Provincial Court BackLog Justifies Modest Injury Trials in BC Supreme Court


Reasons for judgement were released this week by the BC Supreme Court, Vancouver Registry, awarding a Plaintiff damages and costs for modest injuries following a motor vehicle collision.  Although the claim was straight-forward and damages were within the jurisdiction of the Small Claims Court, the Plaintiff was awarded costs with Mr. Justice Burnyeat finding that the Supreme Court’s summary trial process is a reasonable alternative to the backlog litigants face in Small Claims Court.
In today’s case (Parmar v. Lahay) the Plaintiff sustained a modest whiplash injury as a result of motor vehicle collision.  ICBC ran the “Low Velocity Impact” defence arguing no compensation should be awarded.  The trial proceeded summarily and took less than one day.  The Plaintiff’s evidence was accepted and non-pecuniary damages of $12,000 were awarded.
The Court went on to award costs despite the modest quantum.  In doing so Mr. Justice Burnyeat provided the following reasons:

[9] I cannot reach the conclusion that the legal or factual complexity of the case, the need for discovery of documents and examination for discovery, and the need for a judgment enforceable outside of British Columbia are applicable reasons why this action was commenced in the Supreme Court of British Columbia rather than in Provincial Court.  However, I am satisfied that the summary trial procedure available in the Supreme Court and the availability of costs makes the Supreme Court a preferable and justified forum for this Action.

[10] I take judicial notice that this case reached the Court for decision much more quickly than if the Action had been commenced in the Provincial Court.  In this regard, I take judicial notice of the absence of a considerable number of judges at the Provincial Court level and the backlog in hearing matters that the failure to appoint more judges has produced.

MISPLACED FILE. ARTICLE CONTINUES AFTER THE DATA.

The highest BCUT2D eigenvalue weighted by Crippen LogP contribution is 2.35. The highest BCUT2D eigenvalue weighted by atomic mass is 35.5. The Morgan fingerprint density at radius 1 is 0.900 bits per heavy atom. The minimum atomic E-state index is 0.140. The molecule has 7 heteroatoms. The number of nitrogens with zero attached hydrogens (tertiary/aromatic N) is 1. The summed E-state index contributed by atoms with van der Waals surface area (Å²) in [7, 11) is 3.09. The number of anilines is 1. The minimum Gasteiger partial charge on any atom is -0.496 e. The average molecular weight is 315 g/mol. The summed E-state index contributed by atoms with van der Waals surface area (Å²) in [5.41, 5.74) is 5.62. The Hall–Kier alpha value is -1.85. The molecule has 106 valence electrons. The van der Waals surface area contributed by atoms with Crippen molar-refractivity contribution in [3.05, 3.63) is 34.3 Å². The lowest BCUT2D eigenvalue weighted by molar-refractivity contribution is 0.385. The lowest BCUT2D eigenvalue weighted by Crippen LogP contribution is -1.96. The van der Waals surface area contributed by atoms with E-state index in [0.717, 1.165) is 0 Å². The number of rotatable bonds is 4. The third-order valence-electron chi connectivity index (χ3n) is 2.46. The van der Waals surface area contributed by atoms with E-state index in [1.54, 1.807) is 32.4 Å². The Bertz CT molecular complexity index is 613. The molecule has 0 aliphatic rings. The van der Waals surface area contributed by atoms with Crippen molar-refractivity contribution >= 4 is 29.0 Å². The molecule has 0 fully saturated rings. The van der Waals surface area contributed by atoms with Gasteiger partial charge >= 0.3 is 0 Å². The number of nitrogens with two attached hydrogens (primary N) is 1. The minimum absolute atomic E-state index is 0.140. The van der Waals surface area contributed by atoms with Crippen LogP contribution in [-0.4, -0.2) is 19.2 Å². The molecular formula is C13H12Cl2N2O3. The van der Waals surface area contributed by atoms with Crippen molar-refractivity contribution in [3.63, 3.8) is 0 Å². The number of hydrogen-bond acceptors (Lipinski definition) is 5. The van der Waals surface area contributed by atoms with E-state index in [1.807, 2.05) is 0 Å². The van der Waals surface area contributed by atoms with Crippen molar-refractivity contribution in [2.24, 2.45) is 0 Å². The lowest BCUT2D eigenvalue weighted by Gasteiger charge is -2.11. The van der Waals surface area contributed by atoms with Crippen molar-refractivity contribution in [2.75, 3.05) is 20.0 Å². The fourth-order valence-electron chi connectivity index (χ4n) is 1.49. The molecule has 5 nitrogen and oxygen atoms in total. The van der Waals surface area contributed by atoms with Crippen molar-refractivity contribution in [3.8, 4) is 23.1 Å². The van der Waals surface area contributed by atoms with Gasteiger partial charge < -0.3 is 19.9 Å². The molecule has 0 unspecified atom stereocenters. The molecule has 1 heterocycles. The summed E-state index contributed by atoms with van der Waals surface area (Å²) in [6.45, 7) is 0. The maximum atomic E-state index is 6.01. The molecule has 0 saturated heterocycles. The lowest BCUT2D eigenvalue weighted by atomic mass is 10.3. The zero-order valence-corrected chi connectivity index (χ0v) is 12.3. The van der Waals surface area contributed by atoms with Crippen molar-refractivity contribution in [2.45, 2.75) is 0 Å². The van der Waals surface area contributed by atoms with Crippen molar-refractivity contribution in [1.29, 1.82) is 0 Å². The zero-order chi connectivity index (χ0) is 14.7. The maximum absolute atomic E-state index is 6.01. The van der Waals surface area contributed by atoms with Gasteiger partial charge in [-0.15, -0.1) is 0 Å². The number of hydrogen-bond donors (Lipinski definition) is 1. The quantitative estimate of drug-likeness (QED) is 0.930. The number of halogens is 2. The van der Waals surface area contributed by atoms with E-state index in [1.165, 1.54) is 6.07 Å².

[11] I also take into account the ability of the Plaintiff to have costs awarded in this Court but not in Small Claims Court.  In that that regard, I adopt the reasoning of Harvey J. in Zale v. Colwell, 2010 BCSC 1040, where he states:

In each of the above three decisions [Spencer v. Popham, supra; Faedo v. Dowell, 2007 BCSC 1985; and Kanani v. Misiurna, 2008 BCSC 1274] the primary reason for awarding the plaintiff costs, in circumstances not unlike these facing the plaintiff here, was the consideration that given the need to retain counsel to battle an institutional defendant, a reasonable consideration in determining the forum is the matter of indemnity for the costs of counsel.  (at para. 14)

[12] I also adopt the statement of Humphries J. in Kananisupra:

… in a situation where the defendant put the plaintiff to the proof of having suffered any injury at all, thus making her credibility a crucial issue at trial, it was reasonable for the plaintiff to require the assistance of counsel.  She was therefore justified in commencing the action in Supreme Court where she could hope to recover some of the costs it was necessary for her to expend in retaining counsel to recover the compensation to which she was found to be entitled. This reasoning has application here as well. (at para. 8).

[13] I take into account that it may well be economically unrealistic for counsel to be retained for up to three appearances in Small Claims Court where the damages sought are nominal.  This must be contrasted with the institutional defendant and its unlimited resources.  In an action in Supreme Court, counsel for a plaintiff is only required to appear once in Court if an application pursuant to Rule 9?7 of the Supreme Court Civil Rules is appropriate.  In the case at bar, the application has taken approximately one hour.

[14] In the circumstances, I am satisfied that the Plaintiff should be entitled to his costs throughout on a Party and Party (Scale B) basis.

bc injury law, Mr. Justice Burnyeat, Parmar v. Lahay, RUle 14, Rule 14-1, Rule 14-1(10), Rule 9, Rule 9-7

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When not writing the BC Injury Law Blog, Erik is the managing partner at MacIsaac & Company, based in Victoria, B.C. He is also involved with combative sports regulatory issues and authors the Combat Sports Law Blog.

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